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September 26, 2018 11:30 am

Israel’s Nationality Law, UN Resolution 181, and the Arab List

avatar by Hillel Frisch


The United Nations General Assembly hall. Photo: Wikimedia Commons.

Ever since 1988, when after 40 years of rejection, the PLO feigned acceptance of UN General Assembly Resolution 181 on the partition of mandatory Palestine into Jewish and Arab states, the resolution has been the document used most frequently by Palestinians to underscore two of their major claims — the right to statehood within borders that were larger by far than those envisaged by the Oslo “peace” process, and the supposed Palestinian “right of return.”

For these reasons, Resolution 181 holds center stage in one of the PLO’s most famous documents — the Palestinian declaration of independence, which was approved by the Palestine National Council (PNC), the PLO’s legislative body, in Algiers in 1988.

It can be self-defeating to cite documents without having read them. And the Palestinians learned this in their attempts to mobilize Resolution 181 behind the Palestinian cause.

One major contradiction concerns Jerusalem. According to the partition resolution, Jerusalem was to be governed by an international regime that was separate from both the Jewish and Arab states. This, of course, directly contradicts the vision of Jerusalem as the Palestinian state’s future capital. (For this and other reasons, the document is never quoted by Israeli officials either.)

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Even more blatant is this contradiction: the traditional PLO stance is to reject the existence of Israel as a Jewish state (or the state of the Jewish People), but the partition of Mandatory Palestine was to have been between a Jewish state and an Arab one. It was unproblematic at the time to define the future state with a Jewish majority as the “Jewish state.” The drafters of the document took it for granted that the Jewish state was to be the state of the Jewish people, which may be one of the reasons why the Arab states uniformly rejected the document and its contents.

This also may be one of the reasons why Palestinian organizations, even those that continue to express their acceptance of the Oslo Accords, have increasingly shied away from mentioning the resolution, preferring instead to take refuge in more modern accusations of apartheid.

This is exactly what came into play in the recent campaign by the Joint (Arab) List, which is composed of 11 members of the Knesset. Their goal was to send a delegation to the EU to protest Israel’s recently promulgated nationality law. This effort culminated in a meeting between the party’s leader, MK Ayman Odeh, and seven others (one of whom was not an MK, but head of an Arab NGO) with the EU’s foreign policy chief, Federica Mogherini, and other senior EU officials. They made no mention of Resolution 181, of course, but underscored Israel’s supposed march towards apartheid as exemplified by the nationality law.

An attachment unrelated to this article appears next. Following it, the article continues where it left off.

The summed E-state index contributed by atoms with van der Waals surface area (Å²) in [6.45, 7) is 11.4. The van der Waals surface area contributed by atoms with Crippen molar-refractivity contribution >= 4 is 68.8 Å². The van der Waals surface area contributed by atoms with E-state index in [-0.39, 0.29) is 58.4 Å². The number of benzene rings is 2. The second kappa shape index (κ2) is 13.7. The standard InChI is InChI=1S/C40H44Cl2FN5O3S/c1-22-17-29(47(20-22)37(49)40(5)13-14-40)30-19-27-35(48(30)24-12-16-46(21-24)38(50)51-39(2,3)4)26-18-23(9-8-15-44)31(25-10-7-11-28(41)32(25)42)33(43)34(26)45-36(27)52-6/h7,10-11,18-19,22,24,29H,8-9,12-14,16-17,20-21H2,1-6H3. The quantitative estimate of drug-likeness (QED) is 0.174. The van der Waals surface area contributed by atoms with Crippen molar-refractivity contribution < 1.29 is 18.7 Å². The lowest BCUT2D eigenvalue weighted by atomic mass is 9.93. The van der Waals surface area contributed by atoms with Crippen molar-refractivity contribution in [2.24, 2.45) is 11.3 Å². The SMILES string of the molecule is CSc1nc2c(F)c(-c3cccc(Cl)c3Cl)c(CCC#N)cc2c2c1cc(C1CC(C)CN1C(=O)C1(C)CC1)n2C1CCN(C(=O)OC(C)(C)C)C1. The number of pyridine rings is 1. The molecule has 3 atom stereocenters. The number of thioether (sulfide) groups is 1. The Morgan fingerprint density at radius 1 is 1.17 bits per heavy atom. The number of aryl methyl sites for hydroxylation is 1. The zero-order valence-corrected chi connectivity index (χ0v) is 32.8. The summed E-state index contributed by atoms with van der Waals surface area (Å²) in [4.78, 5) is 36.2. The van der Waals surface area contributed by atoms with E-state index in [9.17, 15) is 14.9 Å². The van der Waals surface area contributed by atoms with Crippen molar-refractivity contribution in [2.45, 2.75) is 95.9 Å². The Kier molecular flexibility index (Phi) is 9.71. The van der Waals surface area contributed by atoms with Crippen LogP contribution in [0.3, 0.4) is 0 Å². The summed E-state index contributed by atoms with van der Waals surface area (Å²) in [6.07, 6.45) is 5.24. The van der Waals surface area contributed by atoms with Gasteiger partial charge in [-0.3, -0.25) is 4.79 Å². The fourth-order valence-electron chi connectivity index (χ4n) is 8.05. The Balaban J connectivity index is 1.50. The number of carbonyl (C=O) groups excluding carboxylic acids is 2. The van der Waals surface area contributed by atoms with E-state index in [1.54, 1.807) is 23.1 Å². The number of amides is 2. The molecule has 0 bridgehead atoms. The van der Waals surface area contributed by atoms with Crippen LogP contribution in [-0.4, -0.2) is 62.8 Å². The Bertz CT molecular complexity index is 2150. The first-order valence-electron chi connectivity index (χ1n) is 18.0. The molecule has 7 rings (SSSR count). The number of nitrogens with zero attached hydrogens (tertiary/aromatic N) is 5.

Yet the nationality law is simply the affirmation of Resolution 181’s frequent references to “the Jewish State” (30 times). The document also uses “Jewish” and “Arab” as nationalities.

Both the drafters of Resolution 181 and the representatives of the General Assembly who voted in its favor knew that both states would contain minority religious groups among the respective Jewish and Muslim majorities. The envisioned Arab state obviously included Christians among the majority Muslims. Even more tellingly, the proposed Jewish state was to have a sizable number of both Muslims and Christians. Nevertheless, the resolution called the proposed entity a Jewish state, despite the existence of minorities in its midst.

This is exactly the essence of the new nationality law, which asserts Israel’s identity as a Jewish state, with other laws to address issues of citizen equality on an individual basis for the religious minorities living within the state.

Obviously, the content of Resolution 181 is going to have little influence on the parliamentary members of the Joint List and even less on the PLO, the Palestinian Authority, and Hamas. They will continue to imperiously define what Jews are rather than allow Jews to define themselves.

Professor Hillel Frisch is a professor of political studies and Middle East studies at Bar-Ilan University and a senior research associate at the Begin-Sadat Center for Strategic Studies. BESA Center Perspectives Papers, such as this one, are published through the generosity of the Greg Rosshandler Family.

The opinions presented by Algemeiner bloggers are solely theirs and do not represent those of The Algemeiner, its publishers or editors. If you would like to share your views with a blog post on The Algemeiner, please be in touch through our Contact page.

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